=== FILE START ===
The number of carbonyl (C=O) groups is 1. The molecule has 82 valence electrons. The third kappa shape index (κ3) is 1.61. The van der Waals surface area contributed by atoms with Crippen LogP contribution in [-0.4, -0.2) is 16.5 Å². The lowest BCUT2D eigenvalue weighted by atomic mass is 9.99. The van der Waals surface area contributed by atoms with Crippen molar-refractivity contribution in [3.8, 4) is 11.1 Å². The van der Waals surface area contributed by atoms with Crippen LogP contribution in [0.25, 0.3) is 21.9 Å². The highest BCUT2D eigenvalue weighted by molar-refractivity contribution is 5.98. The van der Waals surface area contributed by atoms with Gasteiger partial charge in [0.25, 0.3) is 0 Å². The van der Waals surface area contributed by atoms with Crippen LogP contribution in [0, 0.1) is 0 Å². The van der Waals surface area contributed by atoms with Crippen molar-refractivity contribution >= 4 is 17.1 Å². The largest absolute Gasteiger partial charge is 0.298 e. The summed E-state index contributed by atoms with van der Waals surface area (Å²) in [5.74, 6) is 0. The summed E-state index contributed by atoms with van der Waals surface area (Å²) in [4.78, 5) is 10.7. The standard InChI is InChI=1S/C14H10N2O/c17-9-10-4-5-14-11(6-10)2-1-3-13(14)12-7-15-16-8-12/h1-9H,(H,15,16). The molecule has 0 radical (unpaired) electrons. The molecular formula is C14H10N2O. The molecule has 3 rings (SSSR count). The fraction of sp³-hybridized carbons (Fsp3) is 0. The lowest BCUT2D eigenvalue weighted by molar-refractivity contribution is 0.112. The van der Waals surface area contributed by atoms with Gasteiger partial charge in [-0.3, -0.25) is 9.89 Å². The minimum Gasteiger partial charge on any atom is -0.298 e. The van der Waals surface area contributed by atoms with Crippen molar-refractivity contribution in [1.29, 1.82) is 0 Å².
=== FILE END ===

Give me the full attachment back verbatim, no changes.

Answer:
The number of carbonyl (C=O) groups is 1. The molecule has 82 valence electrons. The third kappa shape index (κ3) is 1.61. The van der Waals surface area contributed by atoms with Crippen LogP contribution in [-0.4, -0.2) is 16.5 Å². The lowest BCUT2D eigenvalue weighted by atomic mass is 9.99. The van der Waals surface area contributed by atoms with Crippen molar-refractivity contribution in [3.8, 4) is 11.1 Å². The van der Waals surface area contributed by atoms with Crippen LogP contribution in [0.25, 0.3) is 21.9 Å². The highest BCUT2D eigenvalue weighted by molar-refractivity contribution is 5.98. The van der Waals surface area contributed by atoms with Gasteiger partial charge in [0.25, 0.3) is 0 Å². The van der Waals surface area contributed by atoms with Crippen LogP contribution in [0, 0.1) is 0 Å². The van der Waals surface area contributed by atoms with Crippen molar-refractivity contribution >= 4 is 17.1 Å². The largest absolute Gasteiger partial charge is 0.298 e. The summed E-state index contributed by atoms with van der Waals surface area (Å²) in [5.74, 6) is 0. The summed E-state index contributed by atoms with van der Waals surface area (Å²) in [4.78, 5) is 10.7. The standard InChI is InChI=1S/C14H10N2O/c17-9-10-4-5-14-11(6-10)2-1-3-13(14)12-7-15-16-8-12/h1-9H,(H,15,16). The molecule has 0 radical (unpaired) electrons. The molecular formula is C14H10N2O. The molecule has 3 rings (SSSR count). The fraction of sp³-hybridized carbons (Fsp3) is 0. The lowest BCUT2D eigenvalue weighted by molar-refractivity contribution is 0.112. The van der Waals surface area contributed by atoms with Gasteiger partial charge in [-0.3, -0.25) is 9.89 Å². The minimum Gasteiger partial charge on any atom is -0.298 e. The van der Waals surface area contributed by atoms with Crippen molar-refractivity contribution in [1.29, 1.82) is 0 Å².